Undercover Brother: As Tired as the Era It Spoofs
- Friday, May 31, 2002
Undercover Brother - PG-13
Best for: Mature teens to adults
The plot: Undercover Brother (Eddie Griffin) is a private detective recruited by a crime fighting organization called the B.R.O.T.H.E.R.H.O.O.D., a secret organization whose purpose is to preserve the black cultural identity and stand against another secret society trying to halt the African American way of life. The head chief of the B.R.O.T.H.E.R.H.O.O.D (Chi McBride), along with Smart Brother (Gary Anthony Williams) and Conspiracy Brother (scene-stealer Dave Chappelle), commission Undercover Brother to investigate and stop The MAN from using a black general (Billy Dee Williams) to brainwash America. Sistah Girl (Aunjanue Ellis) is a field agent who agrees to take the case with Undercover Brother and battle Mr. Feather (Chris Kattan) and his accomplice, Penelope Snow (Denise Richards), to save America.
The good: This is a black version of Austin Powers, a throwback to the black exploitation movies of the '70s. Griffin isn't one of my favorite actors (he's usually annoying), but he does a good job at playing the spy and embodying the black spirit from those earlier movies. His quick jokes, facial expressions, afro, atrocious clothes and numerous disguises make the character work.
I was surprised and sort of shocked to see a serious actor like Billy Dee Williams take on the role of a brainwashed general, but it's Dave Chappelle who really shines in this movie and manages to bring in most of the laughs. Chris Kattan has a smaller part that isn't so much funny as campy, with his mannerisms and goofy looks (the final fight between the two is a riot). Neil Patrick Harris plays the perfect "white guy" stereotype, while Denise Richards is the sexy white heroine who manages to get a few laughs but is mostly there for her figure. A couple of scenes and a few characters are amusing (annoying Caucasian newscasters, Griffin and Richards singing Ebony and Ivory in karaoke, a fight staged to the tune of Michael Jackson's Beat It), but the movie still has major flaws.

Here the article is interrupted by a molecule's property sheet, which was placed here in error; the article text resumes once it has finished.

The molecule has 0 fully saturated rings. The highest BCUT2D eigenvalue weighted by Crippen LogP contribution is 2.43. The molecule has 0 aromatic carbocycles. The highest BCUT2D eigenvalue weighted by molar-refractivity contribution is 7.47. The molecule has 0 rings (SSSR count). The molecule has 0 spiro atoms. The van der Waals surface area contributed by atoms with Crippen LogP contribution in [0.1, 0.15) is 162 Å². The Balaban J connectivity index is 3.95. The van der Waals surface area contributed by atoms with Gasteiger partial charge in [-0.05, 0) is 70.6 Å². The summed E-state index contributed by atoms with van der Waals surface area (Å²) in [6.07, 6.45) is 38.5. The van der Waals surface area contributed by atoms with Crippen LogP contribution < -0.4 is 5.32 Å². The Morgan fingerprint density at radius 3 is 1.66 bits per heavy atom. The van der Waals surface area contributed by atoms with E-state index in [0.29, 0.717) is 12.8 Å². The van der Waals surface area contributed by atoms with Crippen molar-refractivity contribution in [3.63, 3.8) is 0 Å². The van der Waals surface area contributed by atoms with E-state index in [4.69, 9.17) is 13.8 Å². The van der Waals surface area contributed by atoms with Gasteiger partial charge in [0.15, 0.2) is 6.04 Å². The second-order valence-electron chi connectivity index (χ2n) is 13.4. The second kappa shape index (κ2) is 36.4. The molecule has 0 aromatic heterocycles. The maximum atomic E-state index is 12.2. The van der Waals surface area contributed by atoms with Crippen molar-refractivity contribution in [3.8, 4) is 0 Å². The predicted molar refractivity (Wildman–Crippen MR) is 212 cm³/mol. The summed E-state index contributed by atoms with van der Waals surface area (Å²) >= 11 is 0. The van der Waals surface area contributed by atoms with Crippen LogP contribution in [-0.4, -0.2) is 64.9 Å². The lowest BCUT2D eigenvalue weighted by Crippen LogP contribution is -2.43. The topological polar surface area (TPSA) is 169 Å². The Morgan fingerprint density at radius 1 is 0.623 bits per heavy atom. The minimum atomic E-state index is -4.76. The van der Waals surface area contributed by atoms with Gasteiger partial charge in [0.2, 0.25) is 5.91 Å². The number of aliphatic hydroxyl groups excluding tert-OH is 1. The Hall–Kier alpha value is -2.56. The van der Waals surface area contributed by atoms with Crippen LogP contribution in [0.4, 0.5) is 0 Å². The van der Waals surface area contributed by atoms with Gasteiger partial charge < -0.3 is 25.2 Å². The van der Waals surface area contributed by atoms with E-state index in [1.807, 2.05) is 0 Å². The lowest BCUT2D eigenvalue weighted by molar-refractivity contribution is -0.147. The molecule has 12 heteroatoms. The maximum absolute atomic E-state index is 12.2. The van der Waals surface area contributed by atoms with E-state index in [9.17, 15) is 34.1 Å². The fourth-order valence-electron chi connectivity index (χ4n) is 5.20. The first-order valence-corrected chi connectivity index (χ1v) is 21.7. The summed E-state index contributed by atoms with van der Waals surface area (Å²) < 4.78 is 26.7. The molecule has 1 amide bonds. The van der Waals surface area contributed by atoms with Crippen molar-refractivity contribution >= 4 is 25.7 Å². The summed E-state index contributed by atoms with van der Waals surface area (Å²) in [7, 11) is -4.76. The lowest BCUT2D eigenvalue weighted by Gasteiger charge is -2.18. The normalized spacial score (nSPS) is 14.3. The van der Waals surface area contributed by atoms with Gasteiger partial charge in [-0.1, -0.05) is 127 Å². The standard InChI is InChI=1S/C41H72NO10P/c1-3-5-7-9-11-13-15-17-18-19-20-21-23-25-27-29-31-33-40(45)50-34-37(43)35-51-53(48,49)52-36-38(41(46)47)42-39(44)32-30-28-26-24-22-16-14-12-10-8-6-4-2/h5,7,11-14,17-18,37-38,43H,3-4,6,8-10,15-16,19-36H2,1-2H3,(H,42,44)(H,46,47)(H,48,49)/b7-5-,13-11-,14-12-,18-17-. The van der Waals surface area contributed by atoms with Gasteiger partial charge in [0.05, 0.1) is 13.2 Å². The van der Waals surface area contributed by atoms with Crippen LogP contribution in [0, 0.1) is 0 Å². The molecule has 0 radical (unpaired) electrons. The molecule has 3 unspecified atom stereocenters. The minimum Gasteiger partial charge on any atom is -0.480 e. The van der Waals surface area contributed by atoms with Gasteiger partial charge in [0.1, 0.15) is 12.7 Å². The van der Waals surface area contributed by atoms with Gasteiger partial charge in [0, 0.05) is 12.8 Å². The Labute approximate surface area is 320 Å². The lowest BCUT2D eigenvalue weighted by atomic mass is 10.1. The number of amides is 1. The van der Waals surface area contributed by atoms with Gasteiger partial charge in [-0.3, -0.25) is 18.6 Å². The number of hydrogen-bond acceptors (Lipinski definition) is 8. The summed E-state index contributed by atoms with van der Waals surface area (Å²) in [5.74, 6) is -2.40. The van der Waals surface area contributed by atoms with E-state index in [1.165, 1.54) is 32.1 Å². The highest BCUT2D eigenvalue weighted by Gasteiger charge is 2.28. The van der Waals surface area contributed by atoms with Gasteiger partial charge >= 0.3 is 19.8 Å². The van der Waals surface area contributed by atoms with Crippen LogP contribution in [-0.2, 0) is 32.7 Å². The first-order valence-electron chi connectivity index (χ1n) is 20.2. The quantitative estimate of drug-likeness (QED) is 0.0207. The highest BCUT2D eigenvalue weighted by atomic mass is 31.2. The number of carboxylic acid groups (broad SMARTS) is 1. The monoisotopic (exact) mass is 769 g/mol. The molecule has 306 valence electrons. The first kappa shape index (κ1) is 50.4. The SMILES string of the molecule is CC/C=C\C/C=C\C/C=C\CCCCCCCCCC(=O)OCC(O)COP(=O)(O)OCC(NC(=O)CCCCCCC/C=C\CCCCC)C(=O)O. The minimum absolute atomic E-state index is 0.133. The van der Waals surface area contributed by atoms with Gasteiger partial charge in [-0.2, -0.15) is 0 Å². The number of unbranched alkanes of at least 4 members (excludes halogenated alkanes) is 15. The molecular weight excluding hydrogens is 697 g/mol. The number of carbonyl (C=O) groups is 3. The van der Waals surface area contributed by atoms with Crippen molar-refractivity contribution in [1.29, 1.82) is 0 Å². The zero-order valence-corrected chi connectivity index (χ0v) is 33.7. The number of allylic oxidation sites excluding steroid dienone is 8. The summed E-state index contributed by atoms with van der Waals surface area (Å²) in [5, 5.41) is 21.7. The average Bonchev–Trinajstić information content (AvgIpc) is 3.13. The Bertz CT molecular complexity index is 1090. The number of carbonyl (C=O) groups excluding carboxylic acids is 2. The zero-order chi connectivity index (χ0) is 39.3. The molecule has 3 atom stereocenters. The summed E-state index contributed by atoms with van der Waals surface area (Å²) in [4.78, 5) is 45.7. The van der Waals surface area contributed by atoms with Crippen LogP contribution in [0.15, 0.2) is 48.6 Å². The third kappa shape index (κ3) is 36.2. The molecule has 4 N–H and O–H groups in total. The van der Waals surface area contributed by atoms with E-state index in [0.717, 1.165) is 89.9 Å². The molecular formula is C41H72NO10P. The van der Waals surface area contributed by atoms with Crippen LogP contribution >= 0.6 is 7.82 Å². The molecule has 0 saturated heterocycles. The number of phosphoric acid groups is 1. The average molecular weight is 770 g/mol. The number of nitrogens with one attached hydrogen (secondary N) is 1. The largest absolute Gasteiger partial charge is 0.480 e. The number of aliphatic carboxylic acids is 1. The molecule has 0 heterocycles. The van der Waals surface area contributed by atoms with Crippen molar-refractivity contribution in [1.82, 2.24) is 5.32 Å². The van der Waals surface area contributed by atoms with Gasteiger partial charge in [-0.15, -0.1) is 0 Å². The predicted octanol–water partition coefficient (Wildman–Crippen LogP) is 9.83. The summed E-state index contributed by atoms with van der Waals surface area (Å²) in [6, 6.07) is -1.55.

The bad: The script is filled with lots of clichés, stereotypes and jokes about the black man against the white man. Some are just plain silly and some hypocritical. The movie is filled with every racial stereotype imaginable, but the movie equally makes fun of whites and blacks, Republicans and Democrats, and everything else connected with the two races.
Offensive language: Lots of it.
Sexual situations: Mostly suggestive shots of Richards in revealing clothing.
Violence: Campy spy violence, but a few characters are killed in scenes that made audience members laugh.
Parental guidance: This film has language, sexual humor, drug content and campy violence, so it's not for your older kids or young teens. Even though it looks silly, the humor is such a throwback to the '70s I'm not sure young teenagers, much less the older ones, will get the humor.
It's a wrap: If you liked Austin Powers, you'll probably enjoy this black imitation version. I normally find Eddie Griffin annoying, loud and obnoxious, but fortunately for him, that's exactly what this character calls for. I've read other critics' comments about how they found this movie hilarious, smart and funny, but I just don't get it. I hardly laughed through the entire movie. Save your money on this one! There are too many other good movies to see right now.
Recently on Movies
Have something to say about this article? Leave your comment via Facebook below!
Listen to Your Favorite Pastors
Add Crosswalk.com content to your siteBrowse available content